I'm having a hard time understanding this conceptually.

Why does TCP Reno cut its congestion window in half when it detects triple duplicate ACKs and cuts its window to 1 segment when it times out?

I understand that Reno does this, but I'm not understanding exactly why. Any help?


The short answer

  • It makes your pipe full and improve your throughput.

The long answer

  • Compare to TCP Tahoe, which has only two state Slow Start and Congestion Avoidance, TCP Reno has another state called Fast Recovery.

  • On a triple duplicate Ack,TCP Reno transitions to Fast Recovery.

  • In the Fast Recovery state, it transitions back to Congestion Avoidance when it receives a new Ack, resetting the congestion window to be half of the congestion window size when it transitioned to the Fast Recovery state.

  • On a timeout, it returns to Slow Start just as in Congestion Avoidance.

  • On receiving a duplicate Ack, it increments the congestion window by 1. (Congestion Window Inflation)

The reason not entering Slow Start state (meaning reduce the congestion window to 1) because receiving duplicate Ack tells TCP more than just a packet has been lost. The receiver can only generate the duplicate Ack when another segment is received, that segment has left the network and is in the receiver's buffer.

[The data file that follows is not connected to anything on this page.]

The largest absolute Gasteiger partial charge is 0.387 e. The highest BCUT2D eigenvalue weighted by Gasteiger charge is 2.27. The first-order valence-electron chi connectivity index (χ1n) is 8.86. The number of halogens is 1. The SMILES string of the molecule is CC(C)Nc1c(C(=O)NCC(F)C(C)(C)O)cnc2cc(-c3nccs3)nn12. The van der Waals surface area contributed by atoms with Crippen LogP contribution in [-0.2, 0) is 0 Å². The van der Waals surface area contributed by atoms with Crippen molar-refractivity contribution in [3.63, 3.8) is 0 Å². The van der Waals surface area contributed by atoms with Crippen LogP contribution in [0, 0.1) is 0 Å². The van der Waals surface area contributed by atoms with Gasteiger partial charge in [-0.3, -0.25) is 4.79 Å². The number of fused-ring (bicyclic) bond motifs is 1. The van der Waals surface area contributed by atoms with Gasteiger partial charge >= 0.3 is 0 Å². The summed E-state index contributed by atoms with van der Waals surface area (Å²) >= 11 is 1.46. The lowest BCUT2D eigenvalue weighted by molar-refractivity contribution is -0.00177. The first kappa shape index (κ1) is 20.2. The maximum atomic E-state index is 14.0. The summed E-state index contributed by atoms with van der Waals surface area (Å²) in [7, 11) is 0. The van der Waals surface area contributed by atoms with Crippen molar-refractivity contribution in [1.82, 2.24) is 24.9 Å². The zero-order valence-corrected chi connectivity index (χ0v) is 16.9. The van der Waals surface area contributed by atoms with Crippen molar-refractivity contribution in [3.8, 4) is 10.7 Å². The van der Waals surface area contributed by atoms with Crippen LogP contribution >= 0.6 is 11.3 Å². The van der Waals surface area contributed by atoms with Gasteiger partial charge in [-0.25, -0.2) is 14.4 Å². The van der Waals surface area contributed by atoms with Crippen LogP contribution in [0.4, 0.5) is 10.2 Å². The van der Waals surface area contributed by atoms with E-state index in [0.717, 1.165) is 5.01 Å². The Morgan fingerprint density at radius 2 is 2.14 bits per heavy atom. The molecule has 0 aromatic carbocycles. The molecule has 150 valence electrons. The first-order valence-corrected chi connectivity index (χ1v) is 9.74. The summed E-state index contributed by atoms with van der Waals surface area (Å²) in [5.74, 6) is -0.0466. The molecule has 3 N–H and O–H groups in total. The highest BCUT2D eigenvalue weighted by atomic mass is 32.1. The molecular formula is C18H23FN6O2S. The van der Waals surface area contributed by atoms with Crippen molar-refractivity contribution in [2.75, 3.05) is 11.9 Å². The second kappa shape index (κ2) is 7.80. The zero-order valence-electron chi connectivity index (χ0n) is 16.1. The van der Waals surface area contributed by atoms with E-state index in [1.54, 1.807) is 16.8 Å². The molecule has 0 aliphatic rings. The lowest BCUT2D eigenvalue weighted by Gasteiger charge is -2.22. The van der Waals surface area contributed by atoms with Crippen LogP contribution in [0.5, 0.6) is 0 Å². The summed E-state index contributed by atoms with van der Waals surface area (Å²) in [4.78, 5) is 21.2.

So still having data flowing between the two ends, and TCP Reno doesn't want to reduce the flow suddenly.

By halving the congestion window, staying in the Congestion Avoidance state, TCP Reno improves network performance.

You can see a simple test about perfomance of TCP Reno and TCP Tahoe in this link.

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The arrival of duplicate ACKs indicate that something has left the pipe, and is an indication of "not so serious congestion" and there are packet buffered, and possibly in flight so we want to keep the flow going so to speak. Reducing the congestion window to half reduces the time the pipe is empty (and there are congestion control flavors that does not reduce by that much).

A timeout is a sign of something more serious, so a more appropriate response would be to reduce the window a lot more.

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If you are looking for a justification for the multiplicative decrease factor of 0.5 (as opposed to, for example, an additive decrease, or a larger multiplicative constant like 0.9), there is one in appendix D of this paper by Van Jacobson, one of the designers of the original TCP congestion control algorithms.

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  • See Appendix D: Window adjustment policy – RussellStewart Oct 29 '15 at 21:46

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